Despite the closure of Ramadan bazaars due to circuit breaker measures, Malay cuisine stall owner Zuliza Zulkifli has been busy.

Her business profits this year have exceeded last year’s haul for the same period and orders for today are closed since she is fully booked.

The 42-year-old, who runs Nasi Ambeng Asli Jurong West, has turned to online platforms to market her wares during the Ramadan period. Much like other merchants, she relies on sales during the festivities for a seasonal windfall.

Her business has reaped rewards from the move, especially since she no longer has to fork out $10,000 to $12,000 to set up a physical stall at Ramadan bazaars, something she had routinely done in past years.

“My customers used to live mostly in the west, but now they come from areas such as Tampines and Punggol,” she said.

Noting that this does not mean physical stores are obsolete and that her increased sales could be the result of exceptional circumstances this year, she added: “Many people could be worried about leaving the house and so are ordering food to be delivered. I’ll probably still have a stall next year but could make my online presence bigger.”

Lifeline

The launch of several virtual Ramadan bazaars has thrown a much-needed lifeline to many home-based retailers who rely on Ramadan sales.

Among these are platforms like B. Halal and Gobaza.sg, and BazaarRia, a platform jointly launched by DBS Bank and its client Mi Planets on Monday, and which is already being used by more than 800 merchants.

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Madam Normah Abas, owner of floral decor business ZN Exclusive Creation, said sales dropped to zero for a spell of time during the circuit breaker period. She then signed up on BazaarRia – with the help of DBS – and has seen “a steady pickup”.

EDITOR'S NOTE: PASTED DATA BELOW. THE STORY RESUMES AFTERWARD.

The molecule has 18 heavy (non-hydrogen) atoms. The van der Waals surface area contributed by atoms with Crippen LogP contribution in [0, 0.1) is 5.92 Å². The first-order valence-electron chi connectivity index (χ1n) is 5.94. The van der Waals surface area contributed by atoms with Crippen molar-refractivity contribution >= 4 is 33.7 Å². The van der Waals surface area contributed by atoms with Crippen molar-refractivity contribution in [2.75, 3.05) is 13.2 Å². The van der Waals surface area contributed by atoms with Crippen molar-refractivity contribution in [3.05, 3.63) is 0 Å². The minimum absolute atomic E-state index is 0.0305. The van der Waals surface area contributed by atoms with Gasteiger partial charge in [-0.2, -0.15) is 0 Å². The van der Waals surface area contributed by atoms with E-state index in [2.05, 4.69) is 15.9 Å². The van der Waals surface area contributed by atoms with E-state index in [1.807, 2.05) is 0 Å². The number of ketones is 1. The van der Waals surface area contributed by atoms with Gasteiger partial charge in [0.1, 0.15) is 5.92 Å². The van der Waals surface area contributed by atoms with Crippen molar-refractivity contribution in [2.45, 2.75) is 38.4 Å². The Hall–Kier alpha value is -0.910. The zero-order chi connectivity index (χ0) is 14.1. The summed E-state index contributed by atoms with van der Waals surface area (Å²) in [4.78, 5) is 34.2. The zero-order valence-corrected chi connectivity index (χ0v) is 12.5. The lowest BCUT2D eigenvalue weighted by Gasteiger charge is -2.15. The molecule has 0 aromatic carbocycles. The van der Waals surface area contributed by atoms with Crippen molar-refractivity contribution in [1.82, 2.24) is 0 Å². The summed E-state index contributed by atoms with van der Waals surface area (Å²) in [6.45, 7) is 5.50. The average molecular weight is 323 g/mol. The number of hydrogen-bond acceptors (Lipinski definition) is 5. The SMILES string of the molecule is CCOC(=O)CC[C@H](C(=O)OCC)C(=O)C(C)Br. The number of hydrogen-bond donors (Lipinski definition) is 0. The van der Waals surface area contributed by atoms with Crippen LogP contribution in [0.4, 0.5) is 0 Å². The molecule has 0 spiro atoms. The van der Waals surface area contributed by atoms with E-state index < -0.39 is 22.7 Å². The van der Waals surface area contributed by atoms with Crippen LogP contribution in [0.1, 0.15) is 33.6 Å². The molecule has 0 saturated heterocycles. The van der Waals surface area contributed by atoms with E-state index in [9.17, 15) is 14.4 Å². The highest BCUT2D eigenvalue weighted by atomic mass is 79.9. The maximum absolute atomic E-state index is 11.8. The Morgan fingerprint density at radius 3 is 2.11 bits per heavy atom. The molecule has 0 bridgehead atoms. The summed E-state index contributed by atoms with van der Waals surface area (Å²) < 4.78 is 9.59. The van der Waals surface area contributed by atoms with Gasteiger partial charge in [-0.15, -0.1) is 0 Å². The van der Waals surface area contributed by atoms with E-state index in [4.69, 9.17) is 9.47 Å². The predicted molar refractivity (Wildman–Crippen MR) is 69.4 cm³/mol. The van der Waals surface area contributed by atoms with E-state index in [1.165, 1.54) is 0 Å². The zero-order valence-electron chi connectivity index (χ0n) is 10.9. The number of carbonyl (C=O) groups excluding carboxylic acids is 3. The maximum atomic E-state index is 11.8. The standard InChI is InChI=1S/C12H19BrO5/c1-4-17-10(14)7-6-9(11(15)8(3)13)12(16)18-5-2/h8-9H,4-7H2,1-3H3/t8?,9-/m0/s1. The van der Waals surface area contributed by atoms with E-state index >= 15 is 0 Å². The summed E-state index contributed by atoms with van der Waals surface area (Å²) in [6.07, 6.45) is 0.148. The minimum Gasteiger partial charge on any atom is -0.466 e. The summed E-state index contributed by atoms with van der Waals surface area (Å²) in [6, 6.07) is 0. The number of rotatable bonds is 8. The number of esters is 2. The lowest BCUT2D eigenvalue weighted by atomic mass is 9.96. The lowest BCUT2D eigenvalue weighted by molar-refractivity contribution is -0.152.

Now, she is even considering closing her physical shop after the outbreak is over to save on rental costs. She said: “Going online has helped us a lot by enabling us to still earn money.”

Listing platforms have pulled out all the stops to give merchants a boost and recapture the conviviality of Hari Raya Aidilfitri celebrations. Gobaza.sg has, for instance, held “go live” sessions where vendors are interviewed to give them a chance to promote their products.

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BazaarRia has sought to innovate via its payment system, integrating it with DBS’ mobile-based QR payment collection method so people can pay by scanning a PayNow QR code using their smartphones.

A similar People’s Association initiative, GeylangBazaar.Online, provides delivery to customers.

Still, it remains to be seen if such measures are enough to help all home-based retailers break even.

Ms Hazirah Abdul Halim, owner of Haifa Areta, a home-based Hari Raya apparel business, said her sales have halved during the outbreak. This is despite her operations being primarily based online and her signing up on multiple platforms.

“My main challenge was not in shifting (my operations to digital), but rather to juggle, upkeep and adapt to multiple new platforms. With a bit of a boost, merchants like myself hope to maintain our businesses and break even with the profits earned,” she said.

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This article was first published in The New Paper. Permission required for reproduction.



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